We’re a Made in New York company, as well, and we fully support that program. We think what the Bloomberg administration has done is fantastic for New York.  New York City is one of the most impressive places to work or run a company in the world.  We have access to some of the brightest and smartest people here, we have great services available and it’s clear that New York City wants to do even more, but still has a long way to go. But there are a lot of great schools that are creating great programs here.

New York is an amazing place to run a business: you can find great talent and you can attract people here.  It’s also, from a brand standpoint, a great place to build a company. It’s certainly where fashion lives, and given our focus that’s always a good thing.

warby-parker founders

The founders: David Gilboa, Jeffrey Raider, Neil Blumenthal, and Andrew Hunt

We’ve also opened up our showrooms around the country and we have stores that are opening, like the one that just opened in Boston, so we’re spreading beyond just here. But New York is a wonderful place to call home.

GC: What about cloud has enabled you to hedge costs more closely in line with revenue?  A lot of what’s talked about with cloud is its benefit in terms of being able to save money, but is that the limit, or has it fulfilled a greater purpose for you guys?

LB: I think it’s unfair to judge cloud as one unit, to say it works only when you’re smaller, bigger, growing, stable, etc.  There are different providers who offer different types of services and an array of different ways of dividing the space.  And so cloud serves a range of needs for different purposes.

For example, when we were just launching, we launched on a hosted e-commerce platform, integrated with ERP, which enabled us to launch really quickly.  And actually, Brett, the consultant who built the very first piece of technology that Warby Parker used was found on oDesk. We used the website to find him, hosted the whole thing on somebody else’s platform… it was just incredible.

That was perfect for then, but I wouldn’t say that just because we’ve grown bigger now we need to host the website ourselves.  Actually the hosting still happens in a managed service environment. There are many other cloud services that we use, such as our hosted voice-over-IP phone system. As we grow there are many other systems available for us to take advantage of, that help us get through growth phases quickly and then can also provide areas of value where we don’t need to have core competency.

So I’d say at every level there’s always a partner for you.

GC: And then, I guess to wrap up, looking ahead for how you see your company developing over the next two to five years? What developments in the industry are you looking forward to the most in terms what can be leveraged to obtain maximum value for your company?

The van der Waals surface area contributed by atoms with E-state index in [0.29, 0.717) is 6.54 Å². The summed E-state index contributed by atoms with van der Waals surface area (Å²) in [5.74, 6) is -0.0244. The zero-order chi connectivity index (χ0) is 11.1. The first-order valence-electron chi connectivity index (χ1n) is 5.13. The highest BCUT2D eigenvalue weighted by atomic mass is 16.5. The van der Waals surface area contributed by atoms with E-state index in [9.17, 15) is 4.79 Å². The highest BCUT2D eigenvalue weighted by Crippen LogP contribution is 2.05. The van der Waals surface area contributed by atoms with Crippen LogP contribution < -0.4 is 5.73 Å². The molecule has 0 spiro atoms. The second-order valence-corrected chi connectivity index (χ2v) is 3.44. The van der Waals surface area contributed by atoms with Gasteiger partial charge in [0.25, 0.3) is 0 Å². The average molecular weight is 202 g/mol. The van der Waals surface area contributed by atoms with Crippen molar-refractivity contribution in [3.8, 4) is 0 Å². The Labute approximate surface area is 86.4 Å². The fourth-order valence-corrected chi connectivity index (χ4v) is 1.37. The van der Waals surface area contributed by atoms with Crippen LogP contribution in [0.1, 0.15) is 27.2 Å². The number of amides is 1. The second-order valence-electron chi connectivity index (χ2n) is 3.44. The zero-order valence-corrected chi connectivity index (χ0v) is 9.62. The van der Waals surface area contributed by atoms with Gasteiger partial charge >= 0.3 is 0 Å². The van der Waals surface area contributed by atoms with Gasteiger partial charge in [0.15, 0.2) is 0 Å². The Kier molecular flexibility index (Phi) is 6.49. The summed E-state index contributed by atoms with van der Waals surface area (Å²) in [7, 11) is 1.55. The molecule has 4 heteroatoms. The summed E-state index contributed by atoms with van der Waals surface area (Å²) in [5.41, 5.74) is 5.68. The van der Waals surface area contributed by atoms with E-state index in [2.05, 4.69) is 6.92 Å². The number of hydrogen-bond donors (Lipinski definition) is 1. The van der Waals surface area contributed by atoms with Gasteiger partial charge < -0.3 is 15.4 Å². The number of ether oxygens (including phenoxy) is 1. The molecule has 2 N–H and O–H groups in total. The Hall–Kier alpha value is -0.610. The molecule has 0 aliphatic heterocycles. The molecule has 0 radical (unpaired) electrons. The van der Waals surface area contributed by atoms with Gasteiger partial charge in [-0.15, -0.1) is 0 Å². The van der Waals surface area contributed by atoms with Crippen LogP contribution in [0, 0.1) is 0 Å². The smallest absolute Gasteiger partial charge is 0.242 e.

LB: That’s a great question.  I would say in technology there are a number of changes that would have great value to us.  We’re hiring a ton of people in engineering specifically, and across the company as well.

There are all sorts of different websites coming together and collaborative groups online for finding great talent and for people to find us, and where we can participate.  We love open sourcing technology and we give back to a lot of open source projects.

Exposing what we’re doing and seeing what other engineers are doing is a great way for us to get to know each other, kind of like a date, before somebody decides to work for us.  And so I would say that’s probably the most exciting, because that’s how we meet a lot of smart people who we hope would want to work for us.

I’m also really excited about the rate and clarity around new technologies. We’ve come out of the period of time where everybody was making their own framework, so you had 20 competitors for MVC models in every language, whether good or bad, and we’re finally starting to see them collapse downwards.

Part of that is because people are getting comfortable in learning new technologies faster, merging technologies together, borrowing from each other and sharing. For a company – just in the same way with cloud – we have great visibility into what these platforms and open source frameworks are doing, and how we can take advantage of them, whether we use pieces of them, or borrow from them with a license, or give back to them and help the community. I think that’s the charitable part of the technology community, and it’s also really empowering as a company because we don’t have to build everything ourselves.

Five years ago there were almost as many technologies being developed, but there wasn’t any visibility into them. People were hosting them on their own sites, you know, and the documentation wasn’t really that great, and the community wasn’t quite as active.

By Jake Gardner